What Achilles and Tortoise Have to Do With Bitcoin?
A glimpse at the pre-Socratic Greek era to understand today!
Imagine Achilles and tortoise decide to race and tortoise starts the race in front of Achilles, in a distance of A. In order Achilles to pass tortoise, he needs to catch it first. However, to catch the tortoise, Achilles first needs to complete the half of the distance, A/2, between them. Once he makes it to this half, there will still be A/2 distance between them and to close this distance, Achilles needs to complete the half of this remaining distance as well, which is A/4. So every time Achilles completes one half, there will always be another half to close and it’ll keep going as A/8, A/16, A/32…Therefore, since the remaining distance can be divided by 2 infinite amount of times, in theory it should never be possible for Achilles to catch the tortoise (ericgerlach.com).
This theory, Achilles and Tortoise, also famously known as Zeno’s Paradox, belongs to pre-Socratic Greek philosopher Zeno of Elea(490–430 BCE). There is also another known version of this theory as Arrow Paradox, which tells that for an arrow to reach its aim, it should always take half the distance to the target and since there will always be half the distance to be made first, the arrow should never reach its target.
I’ve told you these stories, because the logic behind the mining process can be explained very concretely with this theory.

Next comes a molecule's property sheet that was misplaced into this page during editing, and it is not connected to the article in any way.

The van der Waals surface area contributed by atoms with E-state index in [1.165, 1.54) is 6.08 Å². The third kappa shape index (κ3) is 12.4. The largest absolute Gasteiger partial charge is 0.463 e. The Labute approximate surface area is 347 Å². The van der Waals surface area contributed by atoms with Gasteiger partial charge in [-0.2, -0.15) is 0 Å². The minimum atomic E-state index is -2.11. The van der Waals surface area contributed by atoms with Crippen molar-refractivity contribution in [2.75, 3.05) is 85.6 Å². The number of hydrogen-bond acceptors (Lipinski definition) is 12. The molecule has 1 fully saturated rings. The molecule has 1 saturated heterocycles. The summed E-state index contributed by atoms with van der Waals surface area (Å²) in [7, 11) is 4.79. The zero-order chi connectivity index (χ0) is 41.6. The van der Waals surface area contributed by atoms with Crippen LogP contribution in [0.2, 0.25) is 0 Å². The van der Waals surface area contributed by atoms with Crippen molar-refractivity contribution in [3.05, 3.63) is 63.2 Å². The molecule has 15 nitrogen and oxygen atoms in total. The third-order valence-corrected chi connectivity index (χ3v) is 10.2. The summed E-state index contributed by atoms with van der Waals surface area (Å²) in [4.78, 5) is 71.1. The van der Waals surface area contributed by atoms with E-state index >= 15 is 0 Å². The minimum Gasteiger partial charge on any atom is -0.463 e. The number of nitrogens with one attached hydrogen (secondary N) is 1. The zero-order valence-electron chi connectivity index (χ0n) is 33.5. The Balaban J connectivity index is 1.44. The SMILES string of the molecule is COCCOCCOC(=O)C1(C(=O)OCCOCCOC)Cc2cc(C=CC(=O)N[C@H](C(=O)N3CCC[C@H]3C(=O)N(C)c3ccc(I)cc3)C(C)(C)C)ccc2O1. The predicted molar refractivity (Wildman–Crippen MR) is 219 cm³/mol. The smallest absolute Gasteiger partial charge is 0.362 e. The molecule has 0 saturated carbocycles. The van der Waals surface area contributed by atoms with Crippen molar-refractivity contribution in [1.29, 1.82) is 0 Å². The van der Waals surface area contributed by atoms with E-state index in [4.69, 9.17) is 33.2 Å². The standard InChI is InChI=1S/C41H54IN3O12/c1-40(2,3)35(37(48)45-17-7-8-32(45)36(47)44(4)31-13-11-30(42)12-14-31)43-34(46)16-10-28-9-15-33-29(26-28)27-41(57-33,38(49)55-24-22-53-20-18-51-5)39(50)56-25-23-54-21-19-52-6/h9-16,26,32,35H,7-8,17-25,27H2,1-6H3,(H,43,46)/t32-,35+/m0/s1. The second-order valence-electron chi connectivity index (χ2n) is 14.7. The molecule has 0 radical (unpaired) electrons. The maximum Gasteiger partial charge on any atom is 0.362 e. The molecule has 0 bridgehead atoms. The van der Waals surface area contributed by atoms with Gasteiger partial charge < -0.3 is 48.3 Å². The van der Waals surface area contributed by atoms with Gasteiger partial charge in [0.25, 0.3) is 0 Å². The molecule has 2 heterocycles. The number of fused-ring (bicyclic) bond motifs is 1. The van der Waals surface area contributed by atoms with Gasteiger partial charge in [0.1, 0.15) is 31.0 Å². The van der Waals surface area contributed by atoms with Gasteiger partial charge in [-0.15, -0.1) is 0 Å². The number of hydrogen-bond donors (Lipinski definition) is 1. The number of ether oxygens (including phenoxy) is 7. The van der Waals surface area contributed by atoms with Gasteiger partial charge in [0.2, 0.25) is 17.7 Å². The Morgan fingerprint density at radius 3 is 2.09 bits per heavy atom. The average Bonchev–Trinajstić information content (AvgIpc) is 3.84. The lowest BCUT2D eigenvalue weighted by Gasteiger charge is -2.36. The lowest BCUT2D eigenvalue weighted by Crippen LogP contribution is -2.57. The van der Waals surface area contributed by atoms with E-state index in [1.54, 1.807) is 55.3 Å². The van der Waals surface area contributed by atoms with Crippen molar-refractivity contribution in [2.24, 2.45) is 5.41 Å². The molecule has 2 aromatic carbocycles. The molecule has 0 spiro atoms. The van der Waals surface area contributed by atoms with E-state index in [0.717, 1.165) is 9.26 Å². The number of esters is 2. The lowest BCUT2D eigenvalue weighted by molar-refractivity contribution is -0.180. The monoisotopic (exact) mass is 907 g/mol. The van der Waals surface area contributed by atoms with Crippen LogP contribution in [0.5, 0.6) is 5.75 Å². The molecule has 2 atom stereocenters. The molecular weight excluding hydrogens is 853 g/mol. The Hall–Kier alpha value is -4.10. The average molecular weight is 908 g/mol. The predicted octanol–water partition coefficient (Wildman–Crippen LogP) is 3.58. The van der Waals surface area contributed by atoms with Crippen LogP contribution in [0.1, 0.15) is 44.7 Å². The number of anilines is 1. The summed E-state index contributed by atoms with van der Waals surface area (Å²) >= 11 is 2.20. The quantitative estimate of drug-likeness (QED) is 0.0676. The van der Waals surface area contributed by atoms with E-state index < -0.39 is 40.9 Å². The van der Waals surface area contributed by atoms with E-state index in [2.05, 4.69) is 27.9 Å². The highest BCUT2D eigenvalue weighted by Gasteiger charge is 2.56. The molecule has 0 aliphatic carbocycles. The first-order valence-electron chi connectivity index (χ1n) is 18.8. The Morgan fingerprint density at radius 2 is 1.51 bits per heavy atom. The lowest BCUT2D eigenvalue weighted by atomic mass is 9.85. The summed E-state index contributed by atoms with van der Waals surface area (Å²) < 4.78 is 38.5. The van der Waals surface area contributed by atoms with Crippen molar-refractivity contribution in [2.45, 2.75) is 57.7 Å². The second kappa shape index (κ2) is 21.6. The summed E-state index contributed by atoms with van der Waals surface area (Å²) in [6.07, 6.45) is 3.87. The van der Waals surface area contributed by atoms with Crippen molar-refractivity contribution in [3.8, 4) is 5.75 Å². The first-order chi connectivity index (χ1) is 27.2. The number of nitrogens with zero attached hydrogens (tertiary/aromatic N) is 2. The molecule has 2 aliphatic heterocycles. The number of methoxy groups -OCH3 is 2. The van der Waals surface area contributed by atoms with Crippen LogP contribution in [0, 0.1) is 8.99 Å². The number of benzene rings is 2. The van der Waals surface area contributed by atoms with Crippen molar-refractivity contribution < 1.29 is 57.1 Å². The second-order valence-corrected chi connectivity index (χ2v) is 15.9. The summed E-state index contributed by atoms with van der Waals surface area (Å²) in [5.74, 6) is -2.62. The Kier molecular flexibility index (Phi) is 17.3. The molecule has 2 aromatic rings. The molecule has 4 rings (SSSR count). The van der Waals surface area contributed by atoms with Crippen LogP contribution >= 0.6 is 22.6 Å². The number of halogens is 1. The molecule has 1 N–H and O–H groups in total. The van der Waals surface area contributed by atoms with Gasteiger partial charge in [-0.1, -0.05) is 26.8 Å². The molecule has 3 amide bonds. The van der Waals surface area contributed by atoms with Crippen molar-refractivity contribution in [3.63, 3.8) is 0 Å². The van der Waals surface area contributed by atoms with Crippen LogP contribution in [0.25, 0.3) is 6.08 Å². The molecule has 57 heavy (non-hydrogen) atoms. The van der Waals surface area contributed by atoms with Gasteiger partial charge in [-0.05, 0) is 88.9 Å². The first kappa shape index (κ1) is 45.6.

Back to Bitcoin
Mainly, there is a hard cap for total amount of Bitcoin to be ever created, which is 21 Million.
If all these 21 Million is produced today, then there will be no Bitcoin to produce tomorrow, which means it won’t be possible to incentivise miners with BTC rewards for them to facilitate the transactions.
Therefore, the rewards are always being halved with this strategy to slow down the supply rate through time and make it impossible for rewards to reach zero and hard cap to be caught. In order words, Zeno’s tortoise is 21 Million hard cap and Achilles is the total amount of BTC in curculation. Although in reality, we all know that Achilles will eventually catch the tortoise, the total amount of BTC in circulation will never catch the 21 Million hard cap.
In the graph below, the blue line labelled as Monetary base is displaying how the programmed supply rate is calculated not only for past but also for the future due to its systematic adjustments.
There is a name for this systematic monetary adjustments that controls Bitcoin’s supply-inflation relationship and it’s called halving. It took place quite recently on 11th of May, 2020 for the third time in Bitcoin’s history. If you want to know more about halving, check out my follow-up article here for more details:
Will Bitcoin Halving Lead Its Price to 1 Million Dollars?
What was all that fuss about halving and is it worth talking about this much?
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Disclaimer: This article is provided for informational or educational purposes only and is not any form of individualized advice. Use this information at your own risk.